RVing with Cats

RVing with cats brings joy and additional responsibility during your travels. It relieves you of the emotional and financial burden of leaving your beloved pet with someone else or in a kennel; however, it also means, you need to take extra precautions when driving. Upon reaching your destination, you and your feline companion can enjoy all aspects of this journey and take pictures to show friends and family back home.

Safety First

RV Kitten

Taking your cat on a road trip may sound like a lot of fun and it is if you are smart about your travels. For instance, if your cat bounced around the RV every time you stopped short, it could obtain an injury, which is never fun and send you rushing to find the nearest animal hospital. To avoid such a debacle when RVing with cats it is best to house your feline friend in a crate until reaching your next stop.

If possible, secure the crate by strapping, screwing or hooking it to the RV wall or floor. You may also want to add some pillows or blankets for padding as well as toys. If you plan on driving for a long time, feed your cat and give it water when you stop for gas, food or in a rest area but try not to take it out of the crate as you might have difficulty putting it back in upon resuming your trip.


Before you embark on your journey to your next stop, you first need to know if your cat is welcome at any RV park or campgroun in which you plan to stay. Most of the time having a cat is not a problem and people may not even know you have it since it does not bark like a dog or need to go for walks, but you should check anyway to avoid any potential problems.

Once you get park approval to bring your cat, the first thing you should do is ensure you close the RV door prior to opening the crate. Depending on the personality of your feline or if this is your first time out full-time RVing with cats, be aware that it is likely to dash out, quite possibly to the door if that is the nearest exit.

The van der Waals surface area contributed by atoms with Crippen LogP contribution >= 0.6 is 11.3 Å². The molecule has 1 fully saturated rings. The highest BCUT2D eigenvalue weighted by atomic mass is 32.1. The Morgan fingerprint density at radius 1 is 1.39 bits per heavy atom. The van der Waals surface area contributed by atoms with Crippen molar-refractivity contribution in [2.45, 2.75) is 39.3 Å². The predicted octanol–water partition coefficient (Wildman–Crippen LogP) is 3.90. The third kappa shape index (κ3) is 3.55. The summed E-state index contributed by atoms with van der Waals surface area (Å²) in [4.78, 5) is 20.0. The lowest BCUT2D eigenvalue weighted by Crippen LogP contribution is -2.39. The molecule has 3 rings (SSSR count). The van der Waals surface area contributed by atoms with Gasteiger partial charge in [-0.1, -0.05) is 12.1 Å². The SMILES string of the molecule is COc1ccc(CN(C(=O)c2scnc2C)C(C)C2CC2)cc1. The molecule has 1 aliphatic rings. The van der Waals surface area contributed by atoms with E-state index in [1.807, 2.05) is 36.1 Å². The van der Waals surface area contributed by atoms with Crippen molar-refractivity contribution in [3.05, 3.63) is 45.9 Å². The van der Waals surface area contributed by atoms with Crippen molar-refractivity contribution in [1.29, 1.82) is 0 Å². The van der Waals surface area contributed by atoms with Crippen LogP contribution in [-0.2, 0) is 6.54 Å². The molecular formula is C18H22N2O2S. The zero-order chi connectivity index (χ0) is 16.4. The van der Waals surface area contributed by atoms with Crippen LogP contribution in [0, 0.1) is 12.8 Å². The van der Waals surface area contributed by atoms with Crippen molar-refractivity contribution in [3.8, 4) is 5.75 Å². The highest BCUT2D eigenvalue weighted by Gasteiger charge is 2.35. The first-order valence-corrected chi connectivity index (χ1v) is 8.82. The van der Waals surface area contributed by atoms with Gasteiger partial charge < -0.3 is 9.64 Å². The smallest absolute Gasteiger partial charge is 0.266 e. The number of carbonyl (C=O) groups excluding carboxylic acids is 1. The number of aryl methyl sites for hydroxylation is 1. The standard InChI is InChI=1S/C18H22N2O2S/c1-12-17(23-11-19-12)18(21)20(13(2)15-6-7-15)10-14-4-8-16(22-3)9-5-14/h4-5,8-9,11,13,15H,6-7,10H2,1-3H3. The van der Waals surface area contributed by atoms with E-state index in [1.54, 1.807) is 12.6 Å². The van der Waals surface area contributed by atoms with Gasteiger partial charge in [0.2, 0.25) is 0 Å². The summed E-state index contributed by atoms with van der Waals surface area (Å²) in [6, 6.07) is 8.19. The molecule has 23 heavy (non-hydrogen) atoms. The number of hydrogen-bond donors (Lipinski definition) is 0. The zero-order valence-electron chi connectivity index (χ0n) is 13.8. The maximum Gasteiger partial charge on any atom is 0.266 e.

Upon settling in, you may want to leave the door open, with the screen door closed, to get some fresh air or enjoy the scenery, in this case you might consider putting a leash on your cat. Funny as this may sound, you can find a cat harness and leash at a pet store, using it to keep your cat safely inside but with enough room to run around or you could even take it for a walk.

In addition to keeping your cat from running away, you should also consider putting a collar on it with a tag so all of your contact information is available should your belove companion become lost. Wrapping a piece of tape around the collar and using a permanent marker to write the name of the campground is another good idea when RVing with cats.

If I Had It to Do Over

When I was fulltime RVing I had a dog...a big, blue-eyed dog that was a kitten at heart, but whose size and eyes kept strangers away. However, if I ever go on the road again, I will take a cat as my companion, rather than a dog.

There wouldn't be any need to walk the dog and find a place for him to do his doody. No worries about local dogs attacking the "visitor". True, a cat's not going to be anytype of protection, but that's why God invented guns!

Enjoying Your Experience

Now that the drive is over, your cat is in one piece and preventive measures are in place to avoid a lost pet, you can enjoy your full-time RVing lifestyle and the company of your favorite feline. Use the leash or crate to take your furry companion all around town to see the sights, breath the fresh air and enjoy nature.

Also remember to take many pictures for your scrapbook and so you can brag to your friends and family about what a great pet you have and how much fun it is to live fulltime in an RV with cats. Oh, and if you happen to have an outdoor cat and trust it not to wander too far, make sure you put tick and flea repellant on and check it upon its return.